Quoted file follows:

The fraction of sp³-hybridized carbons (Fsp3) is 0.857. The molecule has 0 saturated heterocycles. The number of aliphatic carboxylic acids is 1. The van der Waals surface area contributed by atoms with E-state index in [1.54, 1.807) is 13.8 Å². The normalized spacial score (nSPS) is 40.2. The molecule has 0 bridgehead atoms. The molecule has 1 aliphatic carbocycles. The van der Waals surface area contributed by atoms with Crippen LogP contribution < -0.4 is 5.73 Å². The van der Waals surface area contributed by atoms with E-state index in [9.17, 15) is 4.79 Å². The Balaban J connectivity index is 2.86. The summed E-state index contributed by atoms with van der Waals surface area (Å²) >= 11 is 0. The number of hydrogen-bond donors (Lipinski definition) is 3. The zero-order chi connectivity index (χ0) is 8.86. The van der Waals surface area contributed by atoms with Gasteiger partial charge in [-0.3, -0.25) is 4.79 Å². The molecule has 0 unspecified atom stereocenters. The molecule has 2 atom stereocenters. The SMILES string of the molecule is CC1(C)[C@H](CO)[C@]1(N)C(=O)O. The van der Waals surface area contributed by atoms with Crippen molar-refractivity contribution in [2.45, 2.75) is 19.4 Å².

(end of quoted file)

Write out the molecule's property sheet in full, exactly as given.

The fraction of sp³-hybridized carbons (Fsp3) is 0.857. The molecule has 0 saturated heterocycles. The number of aliphatic carboxylic acids is 1. The van der Waals surface area contributed by atoms with E-state index in [1.54, 1.807) is 13.8 Å². The normalized spacial score (nSPS) is 40.2. The molecule has 0 bridgehead atoms. The molecule has 1 aliphatic carbocycles. The van der Waals surface area contributed by atoms with Crippen LogP contribution < -0.4 is 5.73 Å². The van der Waals surface area contributed by atoms with E-state index in [9.17, 15) is 4.79 Å². The Balaban J connectivity index is 2.86. The summed E-state index contributed by atoms with van der Waals surface area (Å²) >= 11 is 0. The number of hydrogen-bond donors (Lipinski definition) is 3. The zero-order chi connectivity index (χ0) is 8.86. The van der Waals surface area contributed by atoms with Gasteiger partial charge in [-0.3, -0.25) is 4.79 Å². The molecule has 0 unspecified atom stereocenters. The molecule has 2 atom stereocenters. The SMILES string of the molecule is CC1(C)[C@H](CO)[C@]1(N)C(=O)O. The van der Waals surface area contributed by atoms with Crippen molar-refractivity contribution in [2.45, 2.75) is 19.4 Å².